Head to head review: Great Wall Steed SE & Isuzu D- Max Utah

Farmer Alec preferred the Isuzu but the figures for the Great Wall won him over
Farmer Alec preferred the Isuzu but the figures for the Great Wall won him over
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A FARMER friend of mine is a good judge when it comes to finances. Alec is used to juggling figures, balancing the books and working out the economics of everything he does while coping with a whole catalogue of uncertainties from the changeable Scottish weather to the health and fertility of his beasts. So when I assessed a couple of specialist vehicles, more likely to be seen in a ploughed field than in a city street, he was clearly my man.

I’d deliberately gone to the lower end of the market – in one case, the bargain basement – rather than the more sophisticated four-wheel drives such as Range Rover, BMW X5, Audi Q7 or Mercedes ML. Instead my test drives were a couple of pick-ups and like most in the market, from the Far East.

The first was the Isuzu D-Max, which has seen a huge rise in sales in the past year and is expected to hit more than 4,000 in 2014 to help consolidate an amazing growth by the brand in the UK of almost 300 per cent since 2009. The other is one of the newest arrivals, the Great Wall, which unsurprisingly comes all the way from China and has one of the lowest price tags of any serious 4x4, starting at under £14,000, plus VAT.

Both brands come under the umbrella of the successful English Midlands-based International Motors Group who also look after Subaru.

Of the two pick-ups, the Isuzu is without doubt the better but then it carries a £6,000 premium. The test car was the top-of-the -range Utah double cab with a smooth auto transmission and a beautifully gutsy but efficient 2.5-litre twin-turbo diesel engine.

For a working vehicle aimed at tradespeople and recreational users it is remarkably well-equipped, with loads of equipment such as cruise control and Bluetooth and comfortable electrically-adjustable heated leather seats and heating ducts for the rear passengers. The test vehicle also came with chunky tyres on 18-inch alloys, a lockable canopy and a sliding rear loadspace tray for handling bulky and heavy items but which reduces the overall space inside.

It’s not frightened of hard work, capable of towing three tonnes and carrying up to 1,000kgs payload.

Isuzu is very sure of the D-Max. Before it was launched it underwent four million kilometres of testing, which is why it comes with a five-year, 125,000-mile warranty.

Alec the farmer liked it a lot, especially when he saw the financial figures showing the ultra-low cost of ownership, thanks to good insurance ratings, favourable contract-hire packages and good residual values. The estimates are that after three years the D-Max would still have around 40 per cent of its original value, which in the case of the test car meant he’d have lost around £16,000 in that time. And that, coincidentally, is roughly the new cost of the Great Wall equivalent, the first Chinese-branded vehicle to come to the UK. It represents great value for money but to put it bluntly, lacks the Isuzu’s sophistication, finish, quality or, I suspect, robustness.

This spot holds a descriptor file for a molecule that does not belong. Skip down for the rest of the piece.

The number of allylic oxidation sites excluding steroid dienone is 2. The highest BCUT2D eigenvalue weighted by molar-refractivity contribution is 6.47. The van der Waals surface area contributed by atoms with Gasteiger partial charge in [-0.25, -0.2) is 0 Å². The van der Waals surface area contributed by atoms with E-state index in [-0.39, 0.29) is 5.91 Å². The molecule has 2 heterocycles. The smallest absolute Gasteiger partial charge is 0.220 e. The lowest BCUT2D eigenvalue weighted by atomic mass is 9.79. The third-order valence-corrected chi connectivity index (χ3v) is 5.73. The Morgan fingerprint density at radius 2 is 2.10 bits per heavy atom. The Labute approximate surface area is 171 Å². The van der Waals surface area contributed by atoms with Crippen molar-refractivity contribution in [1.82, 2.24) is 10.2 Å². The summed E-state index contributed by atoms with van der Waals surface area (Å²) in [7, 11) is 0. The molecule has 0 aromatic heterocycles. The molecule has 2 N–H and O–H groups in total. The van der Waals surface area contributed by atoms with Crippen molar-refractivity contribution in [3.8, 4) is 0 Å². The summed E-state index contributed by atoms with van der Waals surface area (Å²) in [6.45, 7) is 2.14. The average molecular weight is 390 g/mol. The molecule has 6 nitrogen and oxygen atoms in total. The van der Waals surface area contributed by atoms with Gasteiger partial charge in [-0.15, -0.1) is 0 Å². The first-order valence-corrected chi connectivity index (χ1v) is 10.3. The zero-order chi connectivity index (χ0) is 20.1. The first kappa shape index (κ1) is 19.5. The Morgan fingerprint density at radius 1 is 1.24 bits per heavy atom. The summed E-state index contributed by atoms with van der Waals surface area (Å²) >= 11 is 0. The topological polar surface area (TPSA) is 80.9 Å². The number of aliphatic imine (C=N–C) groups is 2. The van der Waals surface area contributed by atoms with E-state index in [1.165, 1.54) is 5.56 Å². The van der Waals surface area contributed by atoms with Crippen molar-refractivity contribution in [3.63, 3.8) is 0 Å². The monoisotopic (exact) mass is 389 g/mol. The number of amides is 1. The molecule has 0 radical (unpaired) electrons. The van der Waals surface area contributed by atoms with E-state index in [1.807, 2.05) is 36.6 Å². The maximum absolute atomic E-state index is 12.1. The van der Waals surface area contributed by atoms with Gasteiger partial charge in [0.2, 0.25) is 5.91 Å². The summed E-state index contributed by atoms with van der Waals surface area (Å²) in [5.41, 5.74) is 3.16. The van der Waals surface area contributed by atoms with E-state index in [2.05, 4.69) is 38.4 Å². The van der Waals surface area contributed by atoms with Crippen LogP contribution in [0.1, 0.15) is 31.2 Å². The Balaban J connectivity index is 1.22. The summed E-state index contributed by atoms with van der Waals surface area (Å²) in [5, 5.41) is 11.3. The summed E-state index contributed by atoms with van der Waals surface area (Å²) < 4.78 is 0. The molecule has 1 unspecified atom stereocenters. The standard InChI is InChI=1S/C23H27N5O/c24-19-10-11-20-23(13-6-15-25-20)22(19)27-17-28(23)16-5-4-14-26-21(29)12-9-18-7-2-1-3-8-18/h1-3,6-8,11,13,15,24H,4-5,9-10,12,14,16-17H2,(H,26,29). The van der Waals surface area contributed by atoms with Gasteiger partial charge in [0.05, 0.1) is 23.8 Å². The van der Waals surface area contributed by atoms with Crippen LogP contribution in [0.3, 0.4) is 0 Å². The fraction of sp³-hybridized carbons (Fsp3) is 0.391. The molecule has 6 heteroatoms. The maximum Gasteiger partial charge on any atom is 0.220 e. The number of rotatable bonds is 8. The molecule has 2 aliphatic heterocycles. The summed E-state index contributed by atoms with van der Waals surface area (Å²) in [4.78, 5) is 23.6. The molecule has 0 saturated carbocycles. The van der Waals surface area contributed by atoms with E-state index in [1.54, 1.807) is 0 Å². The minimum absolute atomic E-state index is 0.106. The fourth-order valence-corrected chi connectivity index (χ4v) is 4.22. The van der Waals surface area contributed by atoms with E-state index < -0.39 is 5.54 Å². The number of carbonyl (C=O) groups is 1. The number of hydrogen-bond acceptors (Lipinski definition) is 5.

There are two Steed models and the test car was the more upmarket SE. Even with leather seats it felt basic and the 2.0-litre 
diesel engine sounded as though it had come straight from a tractor, with a rattle reminiscent of the old black cabs. I hear it’s competent off-road but was a bit of a handful and a touch wayward on the asphalt.

Utilitarian is the only word to describe the hard plastic dashboard, and the fact that the fuel gauge appeared to have a mind of its own didn’t inspire confidence in the rest of the limited number of dials and switches. Having said that, it’s the only pick-up to come with a six-year warranty, so if things did go wrong, you’d be covered – but you’d have to live without it any time it had to go off for treatment.

On the positive side it has galvanised body panels and a fully rust-proofed chassis which won’t disappear before your eyes and the anti-perforation warranty, also for six years, does offer some peace of mind.

For some reason, the test vehicle came with a double dog cage in the rear so it was difficult to judge the size of the loadspace.

You may not have heard much about the privately-owned Great Wall company but you will over coming years. They are huge, employing 27,000 people worldwide and exporting cars, SUVs and pick-ups to 120 countries. There are currently only five dealers in Scotland but that’s set to expand as they bring more models here.

Alec clearly preferred the Isuzu but the overall figures for the Great Wall won him over – as long as he could be sure of its abilities as a workhorse. He’d worked out that even if it lasted only three years up to its first MoT, he’d have spent and lost less than if he’d bought the Isuzu. And if it failed its test? “I’d use it in the fields – and when it finally packed up, it would make a great henhouse.”


PRICE £15,998 (plus £3,200 VAT)

POWER 143bhp


CO2 EMISSIONS 220g/kms